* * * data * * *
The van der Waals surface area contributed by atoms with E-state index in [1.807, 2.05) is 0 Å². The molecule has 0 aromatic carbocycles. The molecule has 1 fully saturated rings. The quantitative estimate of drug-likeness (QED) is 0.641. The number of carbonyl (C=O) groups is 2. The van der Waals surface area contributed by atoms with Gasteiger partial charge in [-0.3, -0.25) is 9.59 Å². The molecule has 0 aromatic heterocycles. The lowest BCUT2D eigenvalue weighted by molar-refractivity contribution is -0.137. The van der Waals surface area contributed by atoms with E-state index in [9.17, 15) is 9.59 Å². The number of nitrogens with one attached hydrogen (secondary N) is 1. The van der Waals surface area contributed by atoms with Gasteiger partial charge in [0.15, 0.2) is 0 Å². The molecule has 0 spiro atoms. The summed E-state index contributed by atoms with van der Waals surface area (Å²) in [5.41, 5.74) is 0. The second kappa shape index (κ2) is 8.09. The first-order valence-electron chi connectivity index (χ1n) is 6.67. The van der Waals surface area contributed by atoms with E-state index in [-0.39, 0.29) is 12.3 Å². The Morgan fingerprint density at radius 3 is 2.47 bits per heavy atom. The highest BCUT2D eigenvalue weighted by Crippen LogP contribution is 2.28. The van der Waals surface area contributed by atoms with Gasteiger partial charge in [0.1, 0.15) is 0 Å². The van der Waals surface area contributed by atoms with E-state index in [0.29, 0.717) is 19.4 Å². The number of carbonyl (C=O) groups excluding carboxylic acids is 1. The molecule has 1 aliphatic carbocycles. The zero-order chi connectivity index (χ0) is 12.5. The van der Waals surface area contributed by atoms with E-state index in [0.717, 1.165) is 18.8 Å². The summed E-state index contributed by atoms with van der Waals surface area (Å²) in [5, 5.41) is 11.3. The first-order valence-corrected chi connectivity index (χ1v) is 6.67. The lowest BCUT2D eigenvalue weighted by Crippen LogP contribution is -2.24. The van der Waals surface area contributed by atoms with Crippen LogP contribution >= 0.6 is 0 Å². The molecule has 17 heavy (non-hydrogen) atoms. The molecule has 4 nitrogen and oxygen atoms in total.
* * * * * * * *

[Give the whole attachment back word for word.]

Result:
The van der Waals surface area contributed by atoms with E-state index in [1.807, 2.05) is 0 Å². The molecule has 0 aromatic carbocycles. The molecule has 1 fully saturated rings. The quantitative estimate of drug-likeness (QED) is 0.641. The number of carbonyl (C=O) groups is 2. The van der Waals surface area contributed by atoms with Gasteiger partial charge in [-0.3, -0.25) is 9.59 Å². The molecule has 0 aromatic heterocycles. The lowest BCUT2D eigenvalue weighted by molar-refractivity contribution is -0.137. The van der Waals surface area contributed by atoms with E-state index in [9.17, 15) is 9.59 Å². The number of nitrogens with one attached hydrogen (secondary N) is 1. The van der Waals surface area contributed by atoms with Gasteiger partial charge in [0.15, 0.2) is 0 Å². The molecule has 0 spiro atoms. The summed E-state index contributed by atoms with van der Waals surface area (Å²) in [5.41, 5.74) is 0. The second kappa shape index (κ2) is 8.09. The first-order valence-electron chi connectivity index (χ1n) is 6.67. The van der Waals surface area contributed by atoms with E-state index in [-0.39, 0.29) is 12.3 Å². The Morgan fingerprint density at radius 3 is 2.47 bits per heavy atom. The highest BCUT2D eigenvalue weighted by Crippen LogP contribution is 2.28. The van der Waals surface area contributed by atoms with Gasteiger partial charge in [0.1, 0.15) is 0 Å². The van der Waals surface area contributed by atoms with E-state index in [0.29, 0.717) is 19.4 Å². The number of carbonyl (C=O) groups excluding carboxylic acids is 1. The molecule has 1 aliphatic carbocycles. The zero-order chi connectivity index (χ0) is 12.5. The van der Waals surface area contributed by atoms with E-state index in [0.717, 1.165) is 18.8 Å². The summed E-state index contributed by atoms with van der Waals surface area (Å²) in [5, 5.41) is 11.3. The first-order valence-corrected chi connectivity index (χ1v) is 6.67. The lowest BCUT2D eigenvalue weighted by Crippen LogP contribution is -2.24. The van der Waals surface area contributed by atoms with Crippen LogP contribution >= 0.6 is 0 Å². The molecule has 17 heavy (non-hydrogen) atoms. The molecule has 4 nitrogen and oxygen atoms in total.